Have you ever seen skiers seemingly mesmerized by their skis, staring down as if to make sure their tips aren't crossed? Oftentimes these folks like to follow so closely on the tails of a friend's skis that stops often lead to a clash of equipment and bodies. Sound familiar?
Balance and efficiency in our skiing are assisted greatly by looking ahead along the line that we want to travel. Looking ahead offers a sense of level and facilitates better balance: whenever I walk a log that bridges a stream, I look at the far end of the log rather than down at my feet to increase my odds of staying dry. Better balance boosts confidence, which invites us to let our skis travel fast enough so they produce turns easily, with minimal physical effort on the skier's part. Such efficiency---turns with minimal effort---is my mantra.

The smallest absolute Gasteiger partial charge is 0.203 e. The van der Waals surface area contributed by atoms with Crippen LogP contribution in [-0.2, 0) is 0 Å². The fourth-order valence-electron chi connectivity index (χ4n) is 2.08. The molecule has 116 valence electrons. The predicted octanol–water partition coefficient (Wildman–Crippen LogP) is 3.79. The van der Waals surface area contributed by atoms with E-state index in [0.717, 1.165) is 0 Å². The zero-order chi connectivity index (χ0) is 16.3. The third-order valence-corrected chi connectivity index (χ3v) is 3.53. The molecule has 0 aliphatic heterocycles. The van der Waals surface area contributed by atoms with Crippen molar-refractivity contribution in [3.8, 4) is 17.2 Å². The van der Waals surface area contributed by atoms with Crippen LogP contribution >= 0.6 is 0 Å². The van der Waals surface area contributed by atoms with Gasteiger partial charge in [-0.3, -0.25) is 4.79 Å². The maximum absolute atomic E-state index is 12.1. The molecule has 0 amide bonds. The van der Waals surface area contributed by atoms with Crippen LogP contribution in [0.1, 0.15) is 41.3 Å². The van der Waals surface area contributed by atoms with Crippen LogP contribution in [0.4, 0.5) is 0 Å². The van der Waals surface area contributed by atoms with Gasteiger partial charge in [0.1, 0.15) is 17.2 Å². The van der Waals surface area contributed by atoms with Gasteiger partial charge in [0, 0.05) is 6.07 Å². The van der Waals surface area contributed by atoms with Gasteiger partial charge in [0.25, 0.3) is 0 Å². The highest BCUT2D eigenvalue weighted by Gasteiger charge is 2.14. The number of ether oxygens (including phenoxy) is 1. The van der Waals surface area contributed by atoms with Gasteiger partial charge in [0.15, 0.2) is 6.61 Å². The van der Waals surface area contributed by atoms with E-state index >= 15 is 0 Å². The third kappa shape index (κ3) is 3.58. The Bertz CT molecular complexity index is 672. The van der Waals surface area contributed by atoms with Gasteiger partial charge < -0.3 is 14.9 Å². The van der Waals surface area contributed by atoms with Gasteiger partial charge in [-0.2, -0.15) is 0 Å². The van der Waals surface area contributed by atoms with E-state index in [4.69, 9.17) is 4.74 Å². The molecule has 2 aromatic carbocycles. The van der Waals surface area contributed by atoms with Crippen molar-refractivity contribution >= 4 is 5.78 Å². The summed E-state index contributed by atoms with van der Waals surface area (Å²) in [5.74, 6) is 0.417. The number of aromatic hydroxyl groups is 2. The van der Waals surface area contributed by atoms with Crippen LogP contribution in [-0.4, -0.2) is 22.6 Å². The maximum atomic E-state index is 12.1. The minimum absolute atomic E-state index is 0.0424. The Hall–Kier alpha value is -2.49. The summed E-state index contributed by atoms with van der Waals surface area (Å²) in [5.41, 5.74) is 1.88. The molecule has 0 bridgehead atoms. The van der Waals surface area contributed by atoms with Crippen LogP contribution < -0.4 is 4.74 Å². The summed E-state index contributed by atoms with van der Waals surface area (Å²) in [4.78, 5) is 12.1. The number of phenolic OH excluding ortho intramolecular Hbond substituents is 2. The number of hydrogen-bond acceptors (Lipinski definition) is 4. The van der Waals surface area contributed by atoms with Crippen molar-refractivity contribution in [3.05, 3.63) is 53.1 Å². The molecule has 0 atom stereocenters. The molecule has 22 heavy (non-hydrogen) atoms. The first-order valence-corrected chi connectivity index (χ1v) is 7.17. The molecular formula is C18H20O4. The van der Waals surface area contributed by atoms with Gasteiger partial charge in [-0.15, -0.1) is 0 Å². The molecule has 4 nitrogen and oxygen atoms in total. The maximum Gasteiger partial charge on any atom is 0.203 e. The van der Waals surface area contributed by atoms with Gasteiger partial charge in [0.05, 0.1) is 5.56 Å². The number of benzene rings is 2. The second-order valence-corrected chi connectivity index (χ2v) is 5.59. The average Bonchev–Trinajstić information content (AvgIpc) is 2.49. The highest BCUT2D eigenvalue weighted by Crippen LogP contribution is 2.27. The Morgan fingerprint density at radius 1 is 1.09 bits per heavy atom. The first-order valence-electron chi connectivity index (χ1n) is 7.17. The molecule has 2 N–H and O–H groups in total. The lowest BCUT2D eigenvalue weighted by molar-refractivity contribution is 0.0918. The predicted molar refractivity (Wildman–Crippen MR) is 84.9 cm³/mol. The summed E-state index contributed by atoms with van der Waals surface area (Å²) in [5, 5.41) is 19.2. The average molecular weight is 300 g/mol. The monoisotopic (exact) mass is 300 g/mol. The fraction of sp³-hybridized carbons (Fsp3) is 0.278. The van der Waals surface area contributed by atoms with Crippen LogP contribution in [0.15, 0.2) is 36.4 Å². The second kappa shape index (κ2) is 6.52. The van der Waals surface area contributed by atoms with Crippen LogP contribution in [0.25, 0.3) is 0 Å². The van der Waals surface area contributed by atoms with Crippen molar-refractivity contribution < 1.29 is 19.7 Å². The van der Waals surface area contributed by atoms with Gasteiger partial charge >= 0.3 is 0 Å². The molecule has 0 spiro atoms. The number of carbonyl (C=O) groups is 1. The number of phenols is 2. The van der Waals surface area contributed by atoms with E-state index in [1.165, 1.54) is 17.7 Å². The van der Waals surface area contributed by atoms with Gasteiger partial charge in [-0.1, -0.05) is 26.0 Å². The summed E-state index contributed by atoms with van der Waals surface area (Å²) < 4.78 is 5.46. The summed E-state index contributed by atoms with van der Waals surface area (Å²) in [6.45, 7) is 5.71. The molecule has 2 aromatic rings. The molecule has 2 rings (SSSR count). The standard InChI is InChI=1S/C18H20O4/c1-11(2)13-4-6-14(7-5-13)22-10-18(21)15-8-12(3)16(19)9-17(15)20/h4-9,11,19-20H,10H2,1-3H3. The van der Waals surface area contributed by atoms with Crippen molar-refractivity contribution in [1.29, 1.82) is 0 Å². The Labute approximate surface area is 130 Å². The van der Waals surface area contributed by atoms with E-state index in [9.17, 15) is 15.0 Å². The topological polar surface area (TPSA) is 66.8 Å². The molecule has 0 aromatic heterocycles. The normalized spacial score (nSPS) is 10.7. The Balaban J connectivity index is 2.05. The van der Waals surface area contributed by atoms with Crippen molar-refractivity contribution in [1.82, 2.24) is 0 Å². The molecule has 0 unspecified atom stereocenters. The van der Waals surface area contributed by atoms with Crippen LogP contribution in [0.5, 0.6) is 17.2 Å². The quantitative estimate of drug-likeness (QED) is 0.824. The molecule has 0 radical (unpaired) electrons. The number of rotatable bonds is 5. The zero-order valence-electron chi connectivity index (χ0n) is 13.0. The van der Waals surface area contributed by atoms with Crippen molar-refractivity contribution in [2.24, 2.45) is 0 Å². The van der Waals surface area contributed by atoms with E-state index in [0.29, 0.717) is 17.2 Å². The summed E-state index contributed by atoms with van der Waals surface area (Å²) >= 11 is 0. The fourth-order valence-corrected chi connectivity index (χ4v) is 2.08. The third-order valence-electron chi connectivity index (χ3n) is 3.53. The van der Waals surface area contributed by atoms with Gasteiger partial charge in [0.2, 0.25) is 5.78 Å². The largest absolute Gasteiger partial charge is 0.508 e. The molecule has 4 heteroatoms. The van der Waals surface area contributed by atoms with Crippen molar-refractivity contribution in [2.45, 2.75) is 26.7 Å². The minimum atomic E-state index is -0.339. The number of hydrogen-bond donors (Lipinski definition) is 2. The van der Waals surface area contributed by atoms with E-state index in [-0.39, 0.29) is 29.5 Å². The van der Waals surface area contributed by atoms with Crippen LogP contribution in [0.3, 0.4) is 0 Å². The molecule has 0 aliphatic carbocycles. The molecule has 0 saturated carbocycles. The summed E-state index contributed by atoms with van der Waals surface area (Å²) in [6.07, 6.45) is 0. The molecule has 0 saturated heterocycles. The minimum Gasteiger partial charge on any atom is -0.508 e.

Looking ahead also increases safety. Consider how blind you are to your surroundings and nearby riders and sliders if you fixate on your ski tips. Looking ahead allows quick glances to a larger field of view so you can readily spot nearby hazards, moving or otherwise. Having the full picture helps in planning a route and making adjustments accordingly to achieve it.
TIP: Look where you want to travel, with particular attention to where you will be in a second or two. Avoid looking at obstacles; instead, look beside them so your skis are more likely to carry you safely past them. See the gap rather than the tree.
Look where you want to travel, rather than where you don't, and you'll be more likely to reach your destination in one piece!